Coronavirus: Summer holidays abroad ‘not realistic’, says Holohan
CMO says Irish people heading for summer ‘of beaches in their own localities’
Chief medical officer Dr Tony Holohan has advised people against planning foreign holidays this summer.
The recommendation of the National Public Health Emergency Team (Nphet) against non-essential travel is “for the foreseeable future,” he said.
It is “not realistic” to expect the coming summer to be “characterised” by people flying to other parts of the world on holiday, Dr Holohan told the Nphet briefing on Monday.
“I don’t think we’re heading for a summer where millions of people from this part of the word can head to the beaches, other than the beaches in their own localities.”
Asked about criticism of Nphet by Michael O’Leary, Dr Holohan said he had “nothing but admiration” for the Ryanair boss. However, he wouldn’t accept Mr O’Leary’s accusation that Nphet was putting out “misinformation”.
Public health officials sometime had to give people bad news, he said, but “overall we stand over the process, the information and the advice we’ve given”.
A further 10 deaths of Covid-19 patients were reported by Nphet, all of which occurred in January. This brings to 3,317 the total number of deaths in the pandemic. There were 1,026 Covid-19 related deaths in January.
Nphet also reported 1,062 confirmed cases of the disease, bringing to 197,553 the total number of cases in the Republic.
Of the new cases, 335 were in Dublin, 137 in Cork, 73 in Wexford, 58 in Galway and 54 in Kildare, with the remaining 405 cases spread across all other counties.
The median age of cases was 41 years and 57 per cent were under 45.
Nphet officials expressed concern about a slowdown in the decline of daily case numbers. “While we have experienced very significant improvement in incidence over recent weeks, I am concerned that it appears to be slowing down at much too high a level of infection,” Dr Holohan said. “People need to take real care in any setting in which they come into contact with others.”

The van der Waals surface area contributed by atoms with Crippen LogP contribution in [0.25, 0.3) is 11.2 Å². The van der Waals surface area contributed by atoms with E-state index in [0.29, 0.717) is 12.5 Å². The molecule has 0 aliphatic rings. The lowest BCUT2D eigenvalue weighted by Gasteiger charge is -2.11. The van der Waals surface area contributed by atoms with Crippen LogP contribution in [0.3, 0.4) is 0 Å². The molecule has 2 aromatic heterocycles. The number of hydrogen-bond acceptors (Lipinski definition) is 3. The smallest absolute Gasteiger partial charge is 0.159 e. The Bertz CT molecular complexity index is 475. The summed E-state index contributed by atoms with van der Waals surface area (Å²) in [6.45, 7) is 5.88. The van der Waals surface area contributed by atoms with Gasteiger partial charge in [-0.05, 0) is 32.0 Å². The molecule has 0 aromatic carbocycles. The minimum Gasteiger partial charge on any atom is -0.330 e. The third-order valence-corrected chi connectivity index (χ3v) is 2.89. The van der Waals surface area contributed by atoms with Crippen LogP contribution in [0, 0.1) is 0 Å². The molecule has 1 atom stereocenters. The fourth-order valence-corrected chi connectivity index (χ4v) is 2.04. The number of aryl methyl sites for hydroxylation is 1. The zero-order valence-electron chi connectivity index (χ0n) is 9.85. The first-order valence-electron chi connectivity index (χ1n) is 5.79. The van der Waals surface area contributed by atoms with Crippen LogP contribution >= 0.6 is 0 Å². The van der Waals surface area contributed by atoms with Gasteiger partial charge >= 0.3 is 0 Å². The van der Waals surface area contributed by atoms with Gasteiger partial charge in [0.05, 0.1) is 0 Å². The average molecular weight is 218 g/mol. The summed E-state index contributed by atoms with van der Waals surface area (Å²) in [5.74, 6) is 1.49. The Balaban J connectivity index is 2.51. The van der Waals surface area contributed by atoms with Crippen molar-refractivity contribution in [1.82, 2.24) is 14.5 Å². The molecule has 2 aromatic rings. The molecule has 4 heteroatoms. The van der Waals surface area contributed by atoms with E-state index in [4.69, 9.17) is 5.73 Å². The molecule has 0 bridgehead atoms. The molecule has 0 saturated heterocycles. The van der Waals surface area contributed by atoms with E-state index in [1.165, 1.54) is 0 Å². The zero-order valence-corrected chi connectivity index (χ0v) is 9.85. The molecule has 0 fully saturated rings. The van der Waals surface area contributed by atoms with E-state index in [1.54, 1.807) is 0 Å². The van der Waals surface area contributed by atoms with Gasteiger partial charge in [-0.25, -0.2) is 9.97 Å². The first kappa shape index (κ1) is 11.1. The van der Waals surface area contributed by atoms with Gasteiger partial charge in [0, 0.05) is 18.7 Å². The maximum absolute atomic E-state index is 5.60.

“In particular, workplaces and retail settings need to review their existing protocols and ensure that their staff and customers are protected as much as possible.
“Given the prevalence of the B117 variant and how infectious it is, it is extremely important that people take all preventative measures possible, including staying home,” he said referring to the UK variant.
Urging people to adjust their expectations for the year, Dr Holohan said we’ve made significant progress “but not enough to contemplate the easing of measures”.
The 14-day incidence of the disease now stands at 479 cases per 100,000 people nationally. Monaghan has the highest county incidence, followed by Carlow.
On Monday afternoon, 1,436 Covid-19 patients were hospitalised, of which 207 were in ICU. There were 38 additional hospitalisations in the previous 24 hours.
Polling carried out for Nphet shows levels of worry in the population have fallen slightly but worry over the health of family and in relation to the economy remains high.
More than 60 per cent of people think the worst of the pandemic is happening now, 15 per cent believe it is ahead of them and 15 per cent think the worst is over.
Prof Philip Nolan, chair of the Nphet epidemiological modelling advisory group, expressed concern that case numbers have “stabilised” over the past week or so, as had test positivity.
Incidence among over-85s, while starting to decline, is three times higher than for the overall population, he said.
Prof Nolan said mobility levels and the average number of contacts were still at low levels, but the resumption of testing of contacts last week would have contributed to some extent to the flattening out in case numbers.
Another reason could be increased transmissibility of the virus due to the rise in the B117 variant first identified in the UK, he said. This now accounts for 70 per cent of samples tested in Ireland, according to officials.
Last week, there were 29 new outbreaks in workplaces, including in construction, manufacturing, food and meat processing, deputy chief medical officer Dr Ronan Glynn pointed out.
Workplaces were emerging as settings where people were “dropping their guard”, he said, and due to the spread of the UK variant this was more likely to “have consequences”.